Identification at the entrance: Collection of data by building management

Internet forums are flooded by questions related to the Chinese practice of personal data protection. One interesting topic is whether building management is allowed to collect personal information such as name, date of birth, ID number, home address etc. at the entrance of the building, whether the building is  a company or residential. We have thus investigated this issue from the legal point of view.

Whether the building manager is legally authorized to collect personal information?

Art. 5 of the PRC General Rules of the Civil Law (Chinese, 中华人民共和国民法总则) of 2017 prescribes for the basic principle of voluntariness during the daily activity of individuals and legal entities in China. Therefore, as a general rule, building management as legal entities have the right to ask visitors for information and the visitors as individuals have the right to decide whether or not to provide this information.

However, according to the Information Technology – Personal Information Security Specification (Chinese, “信息安全技术 个人信息安全规范”) GB/T 35273-2017, the collection of personal information must be conducted in an appropriate way. Specifically, building management shall at least fulfill the following obligations:

  • Expressly notify the person about the scope and use rules of personal information to be collected and obtain the authorization and consent from the person before collecting such personal information. For basic personal information, such as names, oral consent would be acceptable in most cases. However, when it comes to sensitive personal information, such as ID number, address, and bank account information, explicit consent is required before collecting such information. Examples of explicit consent include signing a consent agreement or voluntarily clicking “yes” on electronic platforms. Exceptions apply in several cases when building managers have the right to gather the personal information in the absence of the visitor’s authorization and consent. For example, where the collection and use are in direct relation to the public security, public sanitation, or the information is that of a major public benefit.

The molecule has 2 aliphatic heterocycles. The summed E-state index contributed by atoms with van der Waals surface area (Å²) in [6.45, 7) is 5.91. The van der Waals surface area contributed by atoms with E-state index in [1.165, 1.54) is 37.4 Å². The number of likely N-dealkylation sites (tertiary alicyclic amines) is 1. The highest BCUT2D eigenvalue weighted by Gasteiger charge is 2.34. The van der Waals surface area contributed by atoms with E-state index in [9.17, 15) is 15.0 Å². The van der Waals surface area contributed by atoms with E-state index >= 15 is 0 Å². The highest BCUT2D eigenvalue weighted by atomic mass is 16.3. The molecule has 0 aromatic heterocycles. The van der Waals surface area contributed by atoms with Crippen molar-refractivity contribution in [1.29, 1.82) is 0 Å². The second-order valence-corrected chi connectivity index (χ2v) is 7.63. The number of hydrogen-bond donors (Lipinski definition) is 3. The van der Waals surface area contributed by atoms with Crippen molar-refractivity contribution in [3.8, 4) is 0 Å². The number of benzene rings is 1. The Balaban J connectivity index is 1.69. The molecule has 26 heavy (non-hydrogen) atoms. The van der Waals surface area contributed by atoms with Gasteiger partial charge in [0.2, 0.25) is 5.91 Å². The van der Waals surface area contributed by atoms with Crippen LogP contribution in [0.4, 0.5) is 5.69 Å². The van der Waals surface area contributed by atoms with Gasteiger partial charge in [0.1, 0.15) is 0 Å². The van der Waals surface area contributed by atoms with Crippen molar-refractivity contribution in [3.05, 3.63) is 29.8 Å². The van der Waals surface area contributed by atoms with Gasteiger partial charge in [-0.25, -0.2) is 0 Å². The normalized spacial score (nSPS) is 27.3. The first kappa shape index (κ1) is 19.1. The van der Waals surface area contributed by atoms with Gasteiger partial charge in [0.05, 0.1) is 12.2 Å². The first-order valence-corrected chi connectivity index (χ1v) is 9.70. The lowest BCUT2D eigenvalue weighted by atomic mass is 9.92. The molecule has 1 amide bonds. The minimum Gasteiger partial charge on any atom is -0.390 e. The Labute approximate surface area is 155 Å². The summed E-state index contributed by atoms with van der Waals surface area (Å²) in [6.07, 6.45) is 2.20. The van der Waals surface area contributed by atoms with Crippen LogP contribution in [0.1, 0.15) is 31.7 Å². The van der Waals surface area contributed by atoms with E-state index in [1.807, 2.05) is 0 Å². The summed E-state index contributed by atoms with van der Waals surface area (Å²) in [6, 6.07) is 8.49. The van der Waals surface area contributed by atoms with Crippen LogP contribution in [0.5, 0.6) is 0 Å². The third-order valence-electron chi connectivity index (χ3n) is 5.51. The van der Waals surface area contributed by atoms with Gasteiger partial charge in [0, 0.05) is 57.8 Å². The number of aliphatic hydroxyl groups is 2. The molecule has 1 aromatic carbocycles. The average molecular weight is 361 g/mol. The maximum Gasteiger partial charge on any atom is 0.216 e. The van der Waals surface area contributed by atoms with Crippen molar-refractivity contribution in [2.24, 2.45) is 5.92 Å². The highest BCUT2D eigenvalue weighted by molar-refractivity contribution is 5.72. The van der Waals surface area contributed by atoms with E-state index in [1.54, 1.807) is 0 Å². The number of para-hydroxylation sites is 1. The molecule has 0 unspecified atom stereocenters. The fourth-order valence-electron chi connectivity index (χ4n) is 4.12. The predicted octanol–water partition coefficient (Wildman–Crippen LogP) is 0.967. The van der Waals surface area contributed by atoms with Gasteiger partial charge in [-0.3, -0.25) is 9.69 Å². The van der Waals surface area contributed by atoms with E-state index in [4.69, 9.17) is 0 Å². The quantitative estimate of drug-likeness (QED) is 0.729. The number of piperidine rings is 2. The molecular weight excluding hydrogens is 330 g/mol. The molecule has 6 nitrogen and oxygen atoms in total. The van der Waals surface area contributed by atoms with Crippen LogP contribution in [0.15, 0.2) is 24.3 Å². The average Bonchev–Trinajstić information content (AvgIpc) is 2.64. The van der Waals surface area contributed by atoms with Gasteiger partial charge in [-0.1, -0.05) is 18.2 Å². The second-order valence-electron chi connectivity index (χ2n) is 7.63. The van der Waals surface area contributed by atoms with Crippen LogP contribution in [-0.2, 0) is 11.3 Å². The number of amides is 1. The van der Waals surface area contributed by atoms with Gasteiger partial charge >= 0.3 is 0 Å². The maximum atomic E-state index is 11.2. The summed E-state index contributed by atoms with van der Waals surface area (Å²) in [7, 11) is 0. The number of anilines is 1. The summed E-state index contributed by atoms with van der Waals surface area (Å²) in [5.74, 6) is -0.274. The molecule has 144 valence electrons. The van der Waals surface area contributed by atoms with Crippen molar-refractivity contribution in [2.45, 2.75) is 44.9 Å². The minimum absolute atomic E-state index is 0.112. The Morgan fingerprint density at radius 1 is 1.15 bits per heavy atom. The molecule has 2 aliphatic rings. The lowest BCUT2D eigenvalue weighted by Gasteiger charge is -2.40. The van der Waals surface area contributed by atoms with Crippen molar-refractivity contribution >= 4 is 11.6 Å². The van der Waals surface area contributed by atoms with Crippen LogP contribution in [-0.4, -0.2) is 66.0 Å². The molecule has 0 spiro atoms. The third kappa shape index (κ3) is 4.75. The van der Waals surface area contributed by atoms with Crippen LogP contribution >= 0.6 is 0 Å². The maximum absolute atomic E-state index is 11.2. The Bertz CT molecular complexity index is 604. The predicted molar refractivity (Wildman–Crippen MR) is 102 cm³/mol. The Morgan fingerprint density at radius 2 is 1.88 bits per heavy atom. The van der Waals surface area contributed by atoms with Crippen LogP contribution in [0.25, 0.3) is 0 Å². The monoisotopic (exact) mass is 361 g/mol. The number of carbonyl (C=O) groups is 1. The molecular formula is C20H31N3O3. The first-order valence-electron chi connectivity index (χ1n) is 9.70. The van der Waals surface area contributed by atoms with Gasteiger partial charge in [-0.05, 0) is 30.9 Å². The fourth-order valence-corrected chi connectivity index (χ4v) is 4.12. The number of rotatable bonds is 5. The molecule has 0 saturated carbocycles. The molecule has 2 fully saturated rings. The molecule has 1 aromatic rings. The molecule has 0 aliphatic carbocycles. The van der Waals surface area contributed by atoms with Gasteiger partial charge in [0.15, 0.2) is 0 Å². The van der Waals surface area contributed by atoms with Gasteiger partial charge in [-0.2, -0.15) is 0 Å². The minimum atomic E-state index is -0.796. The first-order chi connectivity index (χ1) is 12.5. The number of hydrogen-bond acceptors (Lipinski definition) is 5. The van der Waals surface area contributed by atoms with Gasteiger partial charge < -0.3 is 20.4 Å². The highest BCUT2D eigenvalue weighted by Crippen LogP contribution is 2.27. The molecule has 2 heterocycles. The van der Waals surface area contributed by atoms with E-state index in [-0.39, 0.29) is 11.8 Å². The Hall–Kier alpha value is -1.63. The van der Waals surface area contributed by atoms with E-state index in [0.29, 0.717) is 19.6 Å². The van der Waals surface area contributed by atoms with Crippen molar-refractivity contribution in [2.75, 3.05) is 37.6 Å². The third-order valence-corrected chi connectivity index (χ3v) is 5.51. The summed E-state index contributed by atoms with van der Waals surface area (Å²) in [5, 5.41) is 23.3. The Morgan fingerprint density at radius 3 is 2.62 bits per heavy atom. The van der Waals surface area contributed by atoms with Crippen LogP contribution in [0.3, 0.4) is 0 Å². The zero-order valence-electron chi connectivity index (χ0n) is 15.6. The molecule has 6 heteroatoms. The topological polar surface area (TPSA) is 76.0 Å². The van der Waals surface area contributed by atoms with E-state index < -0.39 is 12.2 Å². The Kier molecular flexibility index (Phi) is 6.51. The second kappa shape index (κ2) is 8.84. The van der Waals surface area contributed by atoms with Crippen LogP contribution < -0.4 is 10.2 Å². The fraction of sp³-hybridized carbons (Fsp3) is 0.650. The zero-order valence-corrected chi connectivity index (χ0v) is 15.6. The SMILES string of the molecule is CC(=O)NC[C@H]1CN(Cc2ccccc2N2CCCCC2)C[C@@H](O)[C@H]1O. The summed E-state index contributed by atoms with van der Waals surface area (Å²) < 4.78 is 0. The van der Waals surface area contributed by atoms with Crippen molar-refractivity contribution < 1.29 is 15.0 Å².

• Establish an internal Private Policy which prescribes the procedures of gathering and the storage of personal information, and notify the person about their Private Policy as the explanation of the purpose for collecting such information as well as the confidentiality policy thereon.
  • Gather limited information directly related to the purpose of gathering such information & keep highly confidential and only, use in means consistent with the purpose of the the initial information collection. For example, if the public building management claims that the information is collected for public safety purposes, they must keep such information highly confidential, without disclosing to any person unless certain safety accidents occurs and the police needs the information for security investigation purposes. Otherwise the building management shall be legally responsible for any information leakage.